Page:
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Dr. Anna Durban and colleagues at the Johns Hopkins Bloomberg School of Public Health in Baltimore in the United States have developed a vaccine covering four strains of dengue fever they have dubbed TV003. This is an attenuated live vaccine, that is, it is a vaccine that contains live virus modified to cause a less serious reaction in the recipient. Last year they tested the vaccine and a placebo on groups of volunteers. Six months after giving the shots, volunteers were exposed to the virus. In the placebo group, everyone developed viremia, with detectable levels of virus in their blood. Of the volunteers given the placebo, 80 percent developed a rash and 20 percent developed neutropenia, the destruction of white blood cells. None of the volunteers given the attenuated live virus developed viremia; the virus could not be detected in their blood. None of the volunteers given the actual vaccine developed a rash or symptoms of blood cell destruction.
The test at Johns Hopkins was just a phase II trial, and a broader phase III clinical trial is underway in Brazil. However, Dr. Durban's vaccine is not the first for dengue fever. Another vaccine with a serious problem was actually approved in Mexico earlier this year (2016) in Mexico, the Philippines, and Peru.
The Problem with Trivalent Vaccine for Dengue Fever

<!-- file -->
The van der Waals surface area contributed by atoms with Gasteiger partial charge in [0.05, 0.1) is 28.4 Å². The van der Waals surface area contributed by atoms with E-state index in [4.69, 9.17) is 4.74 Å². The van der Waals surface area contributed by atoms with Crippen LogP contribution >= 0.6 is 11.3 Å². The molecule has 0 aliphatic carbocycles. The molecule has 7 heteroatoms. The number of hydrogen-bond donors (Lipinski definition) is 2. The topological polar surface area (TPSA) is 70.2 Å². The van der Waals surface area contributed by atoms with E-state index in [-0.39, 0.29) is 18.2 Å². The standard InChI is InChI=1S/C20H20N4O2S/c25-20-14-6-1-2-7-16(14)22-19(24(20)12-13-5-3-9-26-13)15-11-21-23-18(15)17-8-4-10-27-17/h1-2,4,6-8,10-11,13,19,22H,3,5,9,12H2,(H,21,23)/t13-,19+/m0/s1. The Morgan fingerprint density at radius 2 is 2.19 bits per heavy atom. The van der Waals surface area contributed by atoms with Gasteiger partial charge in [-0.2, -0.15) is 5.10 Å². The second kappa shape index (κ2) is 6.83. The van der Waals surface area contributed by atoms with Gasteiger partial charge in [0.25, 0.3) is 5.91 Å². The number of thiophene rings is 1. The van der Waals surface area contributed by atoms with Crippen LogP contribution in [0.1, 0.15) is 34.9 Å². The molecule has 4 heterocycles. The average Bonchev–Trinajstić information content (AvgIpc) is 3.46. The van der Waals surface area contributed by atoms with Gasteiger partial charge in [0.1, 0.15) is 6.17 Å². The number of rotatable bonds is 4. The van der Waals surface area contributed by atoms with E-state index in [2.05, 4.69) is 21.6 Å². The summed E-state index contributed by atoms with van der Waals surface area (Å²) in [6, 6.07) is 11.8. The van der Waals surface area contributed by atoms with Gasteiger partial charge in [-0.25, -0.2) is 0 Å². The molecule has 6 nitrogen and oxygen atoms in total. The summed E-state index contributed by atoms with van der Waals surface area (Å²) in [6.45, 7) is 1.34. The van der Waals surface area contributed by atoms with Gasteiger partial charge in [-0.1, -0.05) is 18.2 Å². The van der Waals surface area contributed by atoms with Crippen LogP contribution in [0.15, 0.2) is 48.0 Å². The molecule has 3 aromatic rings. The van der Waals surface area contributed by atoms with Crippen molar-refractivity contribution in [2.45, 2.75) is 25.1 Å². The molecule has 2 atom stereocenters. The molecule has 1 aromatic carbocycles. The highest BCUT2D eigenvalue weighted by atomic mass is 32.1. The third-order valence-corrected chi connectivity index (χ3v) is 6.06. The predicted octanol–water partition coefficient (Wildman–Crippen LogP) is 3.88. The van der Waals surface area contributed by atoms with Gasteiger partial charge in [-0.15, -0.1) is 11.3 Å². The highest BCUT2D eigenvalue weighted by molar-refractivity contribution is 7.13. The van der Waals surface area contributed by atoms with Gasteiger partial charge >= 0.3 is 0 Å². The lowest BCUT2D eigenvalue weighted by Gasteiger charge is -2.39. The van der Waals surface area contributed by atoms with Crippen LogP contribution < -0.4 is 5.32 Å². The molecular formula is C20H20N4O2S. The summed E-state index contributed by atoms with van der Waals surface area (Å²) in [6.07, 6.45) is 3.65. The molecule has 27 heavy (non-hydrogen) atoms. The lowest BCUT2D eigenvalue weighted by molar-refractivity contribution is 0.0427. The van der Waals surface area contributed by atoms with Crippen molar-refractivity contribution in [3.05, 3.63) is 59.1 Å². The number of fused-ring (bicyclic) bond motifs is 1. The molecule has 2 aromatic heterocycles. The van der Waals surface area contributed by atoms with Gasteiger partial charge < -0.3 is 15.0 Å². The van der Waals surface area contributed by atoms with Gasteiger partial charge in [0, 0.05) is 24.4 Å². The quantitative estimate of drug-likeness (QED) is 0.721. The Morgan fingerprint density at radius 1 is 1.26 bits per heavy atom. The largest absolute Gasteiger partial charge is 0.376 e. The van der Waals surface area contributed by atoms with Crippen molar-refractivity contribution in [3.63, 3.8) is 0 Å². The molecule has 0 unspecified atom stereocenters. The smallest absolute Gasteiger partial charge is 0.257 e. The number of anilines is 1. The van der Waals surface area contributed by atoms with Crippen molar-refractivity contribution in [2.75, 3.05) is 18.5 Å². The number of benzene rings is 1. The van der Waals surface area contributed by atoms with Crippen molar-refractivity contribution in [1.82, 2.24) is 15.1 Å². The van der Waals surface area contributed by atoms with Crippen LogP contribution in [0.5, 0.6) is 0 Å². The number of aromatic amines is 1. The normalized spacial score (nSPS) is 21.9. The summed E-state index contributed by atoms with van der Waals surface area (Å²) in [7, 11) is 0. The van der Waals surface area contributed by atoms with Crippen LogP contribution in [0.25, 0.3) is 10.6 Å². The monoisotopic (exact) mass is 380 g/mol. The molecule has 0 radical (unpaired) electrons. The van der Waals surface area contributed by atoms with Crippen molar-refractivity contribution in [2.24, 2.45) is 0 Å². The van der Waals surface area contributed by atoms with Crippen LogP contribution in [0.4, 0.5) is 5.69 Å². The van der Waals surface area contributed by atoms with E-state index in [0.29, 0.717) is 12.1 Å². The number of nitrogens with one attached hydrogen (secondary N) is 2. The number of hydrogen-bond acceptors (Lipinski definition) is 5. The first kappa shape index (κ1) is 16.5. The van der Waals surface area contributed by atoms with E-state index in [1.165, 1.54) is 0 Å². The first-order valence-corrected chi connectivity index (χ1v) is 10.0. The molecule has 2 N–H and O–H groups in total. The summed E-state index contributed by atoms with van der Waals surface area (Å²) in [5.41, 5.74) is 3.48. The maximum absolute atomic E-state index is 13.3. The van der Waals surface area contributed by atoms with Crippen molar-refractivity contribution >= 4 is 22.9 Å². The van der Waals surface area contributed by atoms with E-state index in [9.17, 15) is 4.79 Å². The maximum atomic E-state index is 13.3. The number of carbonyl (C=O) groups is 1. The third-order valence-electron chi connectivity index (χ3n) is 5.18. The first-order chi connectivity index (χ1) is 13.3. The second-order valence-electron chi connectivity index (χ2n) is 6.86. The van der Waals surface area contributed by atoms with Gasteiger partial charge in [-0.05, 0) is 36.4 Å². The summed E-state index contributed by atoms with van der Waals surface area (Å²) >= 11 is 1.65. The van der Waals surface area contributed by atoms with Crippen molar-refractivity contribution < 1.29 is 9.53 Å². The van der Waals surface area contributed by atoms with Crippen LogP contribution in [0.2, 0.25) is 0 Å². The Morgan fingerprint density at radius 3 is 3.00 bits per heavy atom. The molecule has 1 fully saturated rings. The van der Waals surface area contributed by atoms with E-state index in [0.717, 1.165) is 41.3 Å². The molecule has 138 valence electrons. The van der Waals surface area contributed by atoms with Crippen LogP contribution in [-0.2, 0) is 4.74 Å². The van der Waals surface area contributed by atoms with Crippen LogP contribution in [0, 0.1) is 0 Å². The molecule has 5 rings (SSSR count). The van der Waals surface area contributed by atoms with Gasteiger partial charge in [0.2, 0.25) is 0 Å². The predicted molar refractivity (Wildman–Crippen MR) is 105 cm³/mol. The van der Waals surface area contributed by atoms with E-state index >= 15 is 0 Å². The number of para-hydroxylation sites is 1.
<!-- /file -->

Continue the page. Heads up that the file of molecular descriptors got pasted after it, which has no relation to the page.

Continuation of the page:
The vaccine approved earlier this year was a trivalent vaccine, effective against three of the four strains of dengue fever. Clinical testing confirmed that the vaccine was effective against those three strains of the virus.
The problem with a trivalent vaccine turned out to be that if you are vaccinated for three strains of the dengue virus and then you are exposed to the fourth, not only do you not have protection against that strain, it is more virulent. It causes far worse symptoms than if you had not been vaccinated at all. As long as mosquitoes in your location do not become infected with the fourth strain, you don't have a problem, but if someone who has been infected with the fourth strain outside your area moves to your location and then is bitten by a mosquito that in turn bites you, you can become extremely sick. A trivalent vaccine can be better than no vaccine in a dengue fever outbreak, but at some point you may need a second immunization with the tetravalent vaccine, covering all four strains.
What to Do If You Can't Get Dengue Fever Vaccine
Most people who come down with dengue don't develop life-threatening symptoms. If you get some of the symptoms of the first stage of dengue after you have been bitten by mosquitoes, then be on the lookout for symptoms of dehydration (dizziness, dry skin, dark urine). Treating dehydration, by drinking water with at least a small amount of electrolytes (juice or even sugar and salt), will reduce some of the other symptoms, especially headache.
Better yet, don't get bitten by mosquitoes in the first place. Wear long sleeves and long pants. Use mosquito repellant. Stay indoors when mosquitoes are especially active, at sunup and sunrise. Don't let water pool around your home. Dengue fever isn't treatable. Do what you can to avoid it.